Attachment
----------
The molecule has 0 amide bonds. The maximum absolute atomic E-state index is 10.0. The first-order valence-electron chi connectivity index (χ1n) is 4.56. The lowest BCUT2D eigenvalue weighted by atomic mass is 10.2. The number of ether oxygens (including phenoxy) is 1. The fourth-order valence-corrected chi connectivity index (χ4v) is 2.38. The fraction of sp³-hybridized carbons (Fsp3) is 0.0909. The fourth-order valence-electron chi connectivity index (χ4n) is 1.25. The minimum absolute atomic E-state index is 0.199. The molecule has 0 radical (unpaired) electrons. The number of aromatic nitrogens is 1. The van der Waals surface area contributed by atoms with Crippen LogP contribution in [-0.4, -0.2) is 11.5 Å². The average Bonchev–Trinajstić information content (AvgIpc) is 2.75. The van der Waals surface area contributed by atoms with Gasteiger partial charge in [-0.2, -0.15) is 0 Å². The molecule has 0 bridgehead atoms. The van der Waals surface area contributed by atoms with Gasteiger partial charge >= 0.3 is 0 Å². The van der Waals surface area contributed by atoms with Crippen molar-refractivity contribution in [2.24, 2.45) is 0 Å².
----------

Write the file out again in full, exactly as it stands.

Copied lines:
The molecule has 0 amide bonds. The maximum absolute atomic E-state index is 10.0. The first-order valence-electron chi connectivity index (χ1n) is 4.56. The lowest BCUT2D eigenvalue weighted by atomic mass is 10.2. The number of ether oxygens (including phenoxy) is 1. The fourth-order valence-corrected chi connectivity index (χ4v) is 2.38. The fraction of sp³-hybridized carbons (Fsp3) is 0.0909. The fourth-order valence-electron chi connectivity index (χ4n) is 1.25. The minimum absolute atomic E-state index is 0.199. The molecule has 0 radical (unpaired) electrons. The number of aromatic nitrogens is 1. The van der Waals surface area contributed by atoms with Crippen LogP contribution in [-0.4, -0.2) is 11.5 Å². The average Bonchev–Trinajstić information content (AvgIpc) is 2.75. The van der Waals surface area contributed by atoms with Gasteiger partial charge in [-0.2, -0.15) is 0 Å². The molecule has 0 bridgehead atoms. The van der Waals surface area contributed by atoms with Gasteiger partial charge >= 0.3 is 0 Å². The van der Waals surface area contributed by atoms with Crippen molar-refractivity contribution in [2.24, 2.45) is 0 Å².